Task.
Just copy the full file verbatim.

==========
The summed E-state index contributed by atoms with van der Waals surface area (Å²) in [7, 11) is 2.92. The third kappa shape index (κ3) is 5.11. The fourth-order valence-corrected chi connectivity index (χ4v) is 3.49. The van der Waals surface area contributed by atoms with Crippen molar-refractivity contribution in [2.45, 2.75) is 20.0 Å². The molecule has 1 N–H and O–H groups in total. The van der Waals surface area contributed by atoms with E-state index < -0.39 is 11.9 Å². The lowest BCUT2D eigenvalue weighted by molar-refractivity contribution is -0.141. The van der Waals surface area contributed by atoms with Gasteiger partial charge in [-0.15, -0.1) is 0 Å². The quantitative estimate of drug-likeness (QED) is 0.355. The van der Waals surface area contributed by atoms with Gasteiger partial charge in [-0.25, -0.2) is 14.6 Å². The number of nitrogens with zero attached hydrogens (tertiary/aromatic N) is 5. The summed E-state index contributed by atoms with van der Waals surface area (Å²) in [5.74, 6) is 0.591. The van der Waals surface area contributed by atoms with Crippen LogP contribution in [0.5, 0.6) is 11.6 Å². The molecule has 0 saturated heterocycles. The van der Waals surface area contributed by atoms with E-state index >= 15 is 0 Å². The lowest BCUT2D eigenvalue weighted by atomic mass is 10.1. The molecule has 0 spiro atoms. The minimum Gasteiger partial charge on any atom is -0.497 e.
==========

The summed E-state index contributed by atoms with van der Waals surface area (Å²) in [7, 11) is 2.92. The third kappa shape index (κ3) is 5.11. The fourth-order valence-corrected chi connectivity index (χ4v) is 3.49. The van der Waals surface area contributed by atoms with Crippen molar-refractivity contribution in [2.45, 2.75) is 20.0 Å². The molecule has 1 N–H and O–H groups in total. The van der Waals surface area contributed by atoms with E-state index < -0.39 is 11.9 Å². The lowest BCUT2D eigenvalue weighted by molar-refractivity contribution is -0.141. The van der Waals surface area contributed by atoms with Gasteiger partial charge in [-0.15, -0.1) is 0 Å². The quantitative estimate of drug-likeness (QED) is 0.355. The van der Waals surface area contributed by atoms with Gasteiger partial charge in [-0.25, -0.2) is 14.6 Å². The number of nitrogens with zero attached hydrogens (tertiary/aromatic N) is 5. The summed E-state index contributed by atoms with van der Waals surface area (Å²) in [5.74, 6) is 0.591. The van der Waals surface area contributed by atoms with Crippen LogP contribution in [0.5, 0.6) is 11.6 Å². The molecule has 0 saturated heterocycles. The van der Waals surface area contributed by atoms with E-state index >= 15 is 0 Å². The lowest BCUT2D eigenvalue weighted by atomic mass is 10.1. The molecule has 0 spiro atoms. The minimum Gasteiger partial charge on any atom is -0.497 e.